Field Marshal von Manstein, Completely Naked, Meets Field Marshal Rommel



Herr Generalfeldmarschall Erich von Manstein in Russian with German and Romanian troops, 1942.

(photo credit: Kirsche/Associated Press courtesy of the New York Times.

Posted by Charles McCain on

Von Manstein shouted: “So we meet at last!”

‘…mother naked’ Field Marshal von Manstein  shook hands for the first time with Field Marshal Rommel.

While waiting to meet with the Fuhrer on July 13th, 1943, von Manstein suggested to his ADC, Alexander Stahlberg, that they take a swim in one of the many beautiful lakes close by FHQ in East Prussia. Neither had their swim trunks. However, no one was around so into the lake they went stark naked and had a most enjoyable swim.

When they begin to swim back toward the ladder of the small footbridge they had used to enter the lake, young Stahlberg spotted a half a dozen men on the footbridge. Von Manstein asked if any of them were women and Stahlberg said he did not think so.

When they got to the base of the ladder Stahlberg got a better look (von Manstein was virtually blind without his glasses) and said, “I believe, sir, that it is Field Marshal Rommel.”

“You’re right. my dear fellow, this is Field Marshal Rommel!”

“Then there was a big hello from below and above, and Manstein shouted, ‘so we meet at last!’ It was true: Manstein and Rommel had never met until that moment…

Rommel spoke again from above: ‘Well gentlemen, why don’t you come up?’ And Manstein called back: ‘Yes, why not?’ And so, mother naked, we climbed the rungs until we were standing before the well-dressed officers.”


From: Bounded Duty: the Memoirs of A German Officer 1932–1945 by Alexander Stahlberg


I highly recommend this book. It is out of print and hard to find but is the only first- hand account we have of von Manstein in the last years of the war from November 1942 until the end. Stahlberg, a strong anti-Nazi from a family of anti-Nazis, many of whom were executed by the Nazis, was in a position to know everything and see everything. He was from an aristocratic Prussian family with roots going back centuries in East Prussia. He was related to everyone.

He is a sympathetic figure and his anti-Nazi credentials are impeccable. When he made contact with the British on Manstein’s behalf and began to tell their intelligence officers who he was and how many members of his family had been killed by the Nazis, one of the British intelligence officers stopped his recitation by politely saying, “we know who you are.” And they invited him to breakfast.

Stahlberg had great admiration for von Manstein and waited to publish his own memoirs until after von Manstein died in 1973. In spite of his admiration and respect for von Manstein, Stahlberg saw him as a tragic hero and deeply flawed man. While less known in the US and the UK than other German commanders, von Manstein was unquestionably Germany’s best field commander in World War Two and the best field commander of any country during the war.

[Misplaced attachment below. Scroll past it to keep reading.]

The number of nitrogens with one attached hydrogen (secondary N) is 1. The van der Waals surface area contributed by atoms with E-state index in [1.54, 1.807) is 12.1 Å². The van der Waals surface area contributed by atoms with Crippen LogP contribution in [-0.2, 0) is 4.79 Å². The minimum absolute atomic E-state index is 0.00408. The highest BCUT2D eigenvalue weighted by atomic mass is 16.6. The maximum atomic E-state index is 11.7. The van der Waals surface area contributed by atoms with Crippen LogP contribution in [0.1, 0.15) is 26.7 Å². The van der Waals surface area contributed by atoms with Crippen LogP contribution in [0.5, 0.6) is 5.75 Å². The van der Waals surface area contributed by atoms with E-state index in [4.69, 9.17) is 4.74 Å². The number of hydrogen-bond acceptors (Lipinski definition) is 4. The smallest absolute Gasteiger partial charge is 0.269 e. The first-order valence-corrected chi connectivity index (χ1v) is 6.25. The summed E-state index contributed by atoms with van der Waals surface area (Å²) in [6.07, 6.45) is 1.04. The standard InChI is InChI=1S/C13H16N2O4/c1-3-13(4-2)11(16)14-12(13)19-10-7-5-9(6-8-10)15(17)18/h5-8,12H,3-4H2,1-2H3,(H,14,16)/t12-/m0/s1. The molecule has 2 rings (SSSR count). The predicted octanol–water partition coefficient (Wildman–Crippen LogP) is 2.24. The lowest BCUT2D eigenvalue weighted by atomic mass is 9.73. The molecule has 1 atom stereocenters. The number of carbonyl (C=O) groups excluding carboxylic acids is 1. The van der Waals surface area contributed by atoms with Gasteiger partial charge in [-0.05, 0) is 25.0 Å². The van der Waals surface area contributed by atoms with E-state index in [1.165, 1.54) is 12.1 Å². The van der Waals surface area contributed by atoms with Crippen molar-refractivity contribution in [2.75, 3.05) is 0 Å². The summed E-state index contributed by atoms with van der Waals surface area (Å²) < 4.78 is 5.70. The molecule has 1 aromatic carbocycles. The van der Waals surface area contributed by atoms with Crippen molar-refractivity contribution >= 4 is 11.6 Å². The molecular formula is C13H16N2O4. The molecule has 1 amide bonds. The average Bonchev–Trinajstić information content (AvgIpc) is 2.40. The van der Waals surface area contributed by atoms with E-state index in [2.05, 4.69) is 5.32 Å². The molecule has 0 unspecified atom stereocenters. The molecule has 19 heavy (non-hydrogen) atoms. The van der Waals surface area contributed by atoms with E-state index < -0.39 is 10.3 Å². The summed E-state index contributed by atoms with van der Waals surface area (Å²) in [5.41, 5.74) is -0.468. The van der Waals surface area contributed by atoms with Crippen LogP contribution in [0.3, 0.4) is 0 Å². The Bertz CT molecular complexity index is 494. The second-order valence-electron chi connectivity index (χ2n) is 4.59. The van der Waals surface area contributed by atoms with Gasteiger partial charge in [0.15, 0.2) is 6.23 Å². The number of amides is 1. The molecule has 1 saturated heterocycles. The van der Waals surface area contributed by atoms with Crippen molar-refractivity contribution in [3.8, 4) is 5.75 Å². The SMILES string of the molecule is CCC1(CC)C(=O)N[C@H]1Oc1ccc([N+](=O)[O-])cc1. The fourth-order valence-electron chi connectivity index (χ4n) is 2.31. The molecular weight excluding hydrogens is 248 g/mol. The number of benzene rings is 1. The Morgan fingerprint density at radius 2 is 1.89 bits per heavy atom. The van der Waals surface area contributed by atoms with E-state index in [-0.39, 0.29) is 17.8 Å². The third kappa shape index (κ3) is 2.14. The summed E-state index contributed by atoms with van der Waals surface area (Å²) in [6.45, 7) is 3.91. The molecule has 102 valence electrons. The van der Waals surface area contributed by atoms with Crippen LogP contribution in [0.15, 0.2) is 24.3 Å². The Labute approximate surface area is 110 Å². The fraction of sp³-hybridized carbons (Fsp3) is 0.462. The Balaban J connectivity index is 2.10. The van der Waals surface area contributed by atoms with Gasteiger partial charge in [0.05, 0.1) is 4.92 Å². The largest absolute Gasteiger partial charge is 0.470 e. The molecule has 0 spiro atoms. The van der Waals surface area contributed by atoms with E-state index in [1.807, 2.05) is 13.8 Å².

Unlike most historical figures, von Manstein was recognized in his own time as Germany’s greatest Field Marshal. It was thought by key anti-Hitler plotters in the German Army, that only von Manstein had the prestige to lead an army revolt against the Nazi Party. Except for the thoroughly Nazified Field Marshals such as Model, all the others would have followed his orders.

At the time of his brief meeting with the Fuhrer mentioned in the beginning of the post, Field Marshal Kluge was also present. Later in the evening, after their usual meeting with Hitler where he refused their advice, the three Field Marshals retired to their common quarters and sat up over several bottles of red wine. Stahlberg was present as he always was at every meeting or social gathering at von Manstein’s insistence.

In front of Rommel, Kluge said to von Manstein, “Manstein, the end will be bad, and I repeat what I told you earlier: I am prepared to serve under you.” With that, Kluge retired. Over a few more glasses of wine, Rommel also told Manstein that the war would end in a total catastrophe and further should the Allies land in Europe, the entire German state and military would quickly reach a point where it would collapse like a house of cards.

Then Rommel stood to take his leave and von Manstein stood to shake his hand. Said Rommel, “I, too, am prepared to serve under you.”

Yet von Manstein who alone among the German Field Marshal’s had the opportunity to be one of the great men of the 20th Century could not bring himself to assassinate of Hitler (which he easily could have done on the several occasions Hitler visited his forward HQ). Nor, could he envision himself as leading the German Army against the Nazi Party and any military formations which would have remained loyal to the Party.

 “What tragedy governed his life!”  Stahlberg wrote of von Manstein in his memoirs. Von Manstein was a great general. But he could have been a great man. That he chose not to is a classic form of Greek tragedy.


Source: author’s research and Bounded Duty: the Memoirs of A German Officer 1932–1945 by Alexander Stahlberg

Russland-Nord, Erich von Manstein, Brandenberger


 Manstein with General der Panzertruppe Erich Brandenberger, one of his divisional commanders, in June 1941.

(photo courtesy of the German National Archive and posted by Charles McCain on )

A Spitfire Bought By Railway Workers


A Spitfire from the London and North Eastern Railway Employees



Flight Lieutenant Laurie of No. 222 Squadron, Royal Air Force starting up Supermarine Spitfire Mark V, BM202 ‘ZD-H’ “Flying Scotsman”, at North Weald, Essex. The aircraft was the second bearing this name to be paid for from donations made by LNER personnel. (London and North Eastern Railway)

photo courtesy of Imperial War Museum.  Posted by Charles McCain

Support the Local Spitfire Fighter Fund – Do It Now (part 1)

The Most Famous Aircraft Ever Built:
the RAF Supermarine Spitfire
And you Can Help Buy One for the Royal Air Force!

763mm x 512mm